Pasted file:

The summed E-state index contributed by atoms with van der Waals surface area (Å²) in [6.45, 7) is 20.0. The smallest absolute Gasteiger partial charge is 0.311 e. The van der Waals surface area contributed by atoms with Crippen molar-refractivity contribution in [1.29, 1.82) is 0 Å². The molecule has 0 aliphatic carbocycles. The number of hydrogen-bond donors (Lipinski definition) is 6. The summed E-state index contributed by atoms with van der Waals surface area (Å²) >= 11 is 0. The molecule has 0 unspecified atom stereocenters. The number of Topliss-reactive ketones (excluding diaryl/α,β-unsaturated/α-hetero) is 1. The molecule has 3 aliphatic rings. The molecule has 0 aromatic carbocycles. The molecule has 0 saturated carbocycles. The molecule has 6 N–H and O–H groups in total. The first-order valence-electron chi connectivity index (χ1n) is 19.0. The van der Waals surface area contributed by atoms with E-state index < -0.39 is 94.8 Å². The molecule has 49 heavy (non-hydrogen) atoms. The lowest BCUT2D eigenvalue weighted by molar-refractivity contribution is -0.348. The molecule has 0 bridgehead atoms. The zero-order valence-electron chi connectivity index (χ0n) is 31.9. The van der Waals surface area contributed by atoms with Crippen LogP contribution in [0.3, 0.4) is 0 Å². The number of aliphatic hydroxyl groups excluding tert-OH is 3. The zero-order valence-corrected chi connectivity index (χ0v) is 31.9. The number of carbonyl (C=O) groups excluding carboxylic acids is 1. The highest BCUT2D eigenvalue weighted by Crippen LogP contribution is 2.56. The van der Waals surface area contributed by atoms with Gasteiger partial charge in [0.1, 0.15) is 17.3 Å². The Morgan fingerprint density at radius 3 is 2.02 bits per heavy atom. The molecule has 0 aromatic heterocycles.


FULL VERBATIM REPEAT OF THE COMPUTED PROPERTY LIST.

The summed E-state index contributed by atoms with van der Waals surface area (Å²) in [6.45, 7) is 20.0. The smallest absolute Gasteiger partial charge is 0.311 e. The van der Waals surface area contributed by atoms with Crippen molar-refractivity contribution in [1.29, 1.82) is 0 Å². The molecule has 0 aliphatic carbocycles. The number of hydrogen-bond donors (Lipinski definition) is 6. The summed E-state index contributed by atoms with van der Waals surface area (Å²) >= 11 is 0. The molecule has 0 unspecified atom stereocenters. The number of Topliss-reactive ketones (excluding diaryl/α,β-unsaturated/α-hetero) is 1. The molecule has 3 aliphatic rings. The molecule has 0 aromatic carbocycles. The molecule has 0 saturated carbocycles. The molecule has 6 N–H and O–H groups in total. The first-order valence-electron chi connectivity index (χ1n) is 19.0. The van der Waals surface area contributed by atoms with E-state index < -0.39 is 94.8 Å². The molecule has 49 heavy (non-hydrogen) atoms. The lowest BCUT2D eigenvalue weighted by molar-refractivity contribution is -0.348. The molecule has 0 bridgehead atoms. The zero-order valence-electron chi connectivity index (χ0n) is 31.9. The van der Waals surface area contributed by atoms with Crippen LogP contribution in [0.3, 0.4) is 0 Å². The number of aliphatic hydroxyl groups excluding tert-OH is 3. The zero-order valence-corrected chi connectivity index (χ0v) is 31.9. The number of carbonyl (C=O) groups excluding carboxylic acids is 1. The highest BCUT2D eigenvalue weighted by Crippen LogP contribution is 2.56. The van der Waals surface area contributed by atoms with Gasteiger partial charge in [0.1, 0.15) is 17.3 Å². The Morgan fingerprint density at radius 3 is 2.02 bits per heavy atom. The molecule has 0 aromatic heterocycles.